It is no fun being seen as a “wandering bag of money” – too many times I have felt this way and many others here as well. It is as if, if you are a Western person, automatically – you have a lot of money. Who cares if you don’t or that you had to work extremely hard for it. If you have chosen to make some kind of donation – initially you would be asked to donate each time such an “opportunity” would rise – for example, this and that, Jenny would you like to donate? It is this and this festival, you should give some money, or, Oh you received a kata from him, you should give him some money. Or, would you like to come to a birthday party, you can bring some money. I understand that some customs may be…customs. But don’t just assume we have a lot of money and that we are willingly wanting to give it away to anything or anyone.
The Monastery and the children
The Monastery we have been volunteering at has been here in the Khumbu region for about 500 years. It is a very small Monastery compared to many others, though considered to be one of the very powerful ones. The Monastery was built round a statue that was discovered back in the days. The children living here have been here for an average of 3 years and are 7-16 years old. They have a compulsory time of 7 years and then they may decide to stay at the Monastery or leave for another one. Most of the children are there since their families have no financial (or other) ability to take care of them.
We have worked 6 days per week and spent about 3 hours per day walking to and from the Monastery and taught in average 3-4 hours per day.
We were supposed to teach English and prior to our arrival we were informed that there would be a headteacher who would conduct and coordinate the classes. We arrived and discovered that this was not the case. Lack of communication in the project and this region + absence of any earlier curriculum etc. led to some new ideas that I started discussing with IFRE (who stopped replying my emails about 1.5 months ago) and RCDP.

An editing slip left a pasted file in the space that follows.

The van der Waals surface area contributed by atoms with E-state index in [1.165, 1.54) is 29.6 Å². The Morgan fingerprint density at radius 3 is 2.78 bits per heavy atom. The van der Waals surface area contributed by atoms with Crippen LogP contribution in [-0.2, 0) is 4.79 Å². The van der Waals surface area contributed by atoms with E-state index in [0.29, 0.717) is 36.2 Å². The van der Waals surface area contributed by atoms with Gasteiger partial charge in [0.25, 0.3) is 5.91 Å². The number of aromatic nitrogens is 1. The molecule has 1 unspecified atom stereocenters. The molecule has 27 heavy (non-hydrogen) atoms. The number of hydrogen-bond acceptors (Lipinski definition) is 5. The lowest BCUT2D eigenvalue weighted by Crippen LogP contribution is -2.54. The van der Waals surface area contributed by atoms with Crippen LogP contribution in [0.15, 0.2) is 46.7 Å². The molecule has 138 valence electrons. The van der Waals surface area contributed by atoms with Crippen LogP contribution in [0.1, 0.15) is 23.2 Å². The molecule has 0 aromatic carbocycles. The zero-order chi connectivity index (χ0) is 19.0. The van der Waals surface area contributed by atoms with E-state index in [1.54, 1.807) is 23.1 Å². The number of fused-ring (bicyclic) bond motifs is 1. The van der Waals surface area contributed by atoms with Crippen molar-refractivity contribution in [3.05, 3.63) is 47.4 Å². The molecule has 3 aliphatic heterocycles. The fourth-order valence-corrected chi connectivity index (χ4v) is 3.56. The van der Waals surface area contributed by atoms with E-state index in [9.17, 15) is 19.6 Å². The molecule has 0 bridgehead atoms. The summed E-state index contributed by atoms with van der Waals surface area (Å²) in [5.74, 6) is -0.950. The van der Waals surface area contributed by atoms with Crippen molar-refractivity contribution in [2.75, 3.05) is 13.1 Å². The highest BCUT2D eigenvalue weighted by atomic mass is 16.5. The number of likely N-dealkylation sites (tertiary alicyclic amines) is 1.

IFRE has not been here at the Monastery – they don’t know the conditions of the Monastery or the children’s living conditions. I wonder if they even care how much money the Monastery gets? In their last email to me, I was asked to remember that “they would not change anything in anyones religion and that I should keep in mind that they had to work very hard so that female volunteers would be allowed to work at the project again”. I replied that I did not understand what they were talking about…I never received a reply after that. I understand that this might be the “true colors” of some volunteer/non-profit organisations, but it stings you when you see it so upfront. Telling me and other volunteers that we cannot change what is impossible/what we cannot change – they claim this without knowing anything about us – I find it so unprofessional and ignorant, especially when one has not even been here to make an assessment themselves. With such a negative attitude and lack of respect, how far will we ever come in trying to make any kind of change?
Nevertheless, we have tried to make the absolute best out of the situation and certain events we have experienced during our time here. A new volunteer position was created and I will function as the Education Co-ordinator for the Pema Choling Monastery. We will work on a 6 months basis (at a time). It will be better for the children, to give them some kind of consistency – it is worth a try and I am happy RCDP and I agreed upon the simple details in the end.
I try to remember that one can only do their best and see the bigger picture. Remember how I mentioned I wanted to sponsor the children at the Monastery? Unfortunately, (as I guessed) the requirements to open bank accounts is that you are a resident in Nepal, which I am not. I do not trust anybody here, therefore, I will find another way. However, I have understood that there is money – just that they are not invested in the children per se. But I will be in touch with the Monastery and I can follow up on certain things that have been said. I must remember to be patient.